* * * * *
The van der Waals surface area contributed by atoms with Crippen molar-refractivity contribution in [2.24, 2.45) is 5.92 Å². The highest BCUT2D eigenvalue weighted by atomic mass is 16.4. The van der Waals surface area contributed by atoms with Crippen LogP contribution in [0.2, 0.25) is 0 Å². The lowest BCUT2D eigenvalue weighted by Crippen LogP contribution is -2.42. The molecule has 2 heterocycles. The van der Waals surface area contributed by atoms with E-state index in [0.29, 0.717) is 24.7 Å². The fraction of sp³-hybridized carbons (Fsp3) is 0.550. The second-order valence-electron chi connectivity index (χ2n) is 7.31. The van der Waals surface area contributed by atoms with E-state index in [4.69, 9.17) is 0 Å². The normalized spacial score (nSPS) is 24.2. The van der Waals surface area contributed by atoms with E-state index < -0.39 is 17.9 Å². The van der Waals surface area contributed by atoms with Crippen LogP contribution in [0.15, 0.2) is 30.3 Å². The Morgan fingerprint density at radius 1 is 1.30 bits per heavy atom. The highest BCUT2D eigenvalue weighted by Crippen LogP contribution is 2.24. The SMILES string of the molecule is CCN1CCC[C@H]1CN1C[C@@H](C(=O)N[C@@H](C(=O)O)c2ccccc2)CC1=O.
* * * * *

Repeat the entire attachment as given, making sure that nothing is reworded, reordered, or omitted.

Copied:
The van der Waals surface area contributed by atoms with Crippen molar-refractivity contribution in [2.24, 2.45) is 5.92 Å². The highest BCUT2D eigenvalue weighted by atomic mass is 16.4. The van der Waals surface area contributed by atoms with Crippen LogP contribution in [0.2, 0.25) is 0 Å². The lowest BCUT2D eigenvalue weighted by Crippen LogP contribution is -2.42. The molecule has 2 heterocycles. The van der Waals surface area contributed by atoms with E-state index in [0.29, 0.717) is 24.7 Å². The fraction of sp³-hybridized carbons (Fsp3) is 0.550. The second-order valence-electron chi connectivity index (χ2n) is 7.31. The van der Waals surface area contributed by atoms with E-state index in [4.69, 9.17) is 0 Å². The normalized spacial score (nSPS) is 24.2. The van der Waals surface area contributed by atoms with E-state index < -0.39 is 17.9 Å². The van der Waals surface area contributed by atoms with Crippen LogP contribution in [0.15, 0.2) is 30.3 Å². The Morgan fingerprint density at radius 1 is 1.30 bits per heavy atom. The highest BCUT2D eigenvalue weighted by Crippen LogP contribution is 2.24. The SMILES string of the molecule is CCN1CCC[C@H]1CN1C[C@@H](C(=O)N[C@@H](C(=O)O)c2ccccc2)CC1=O.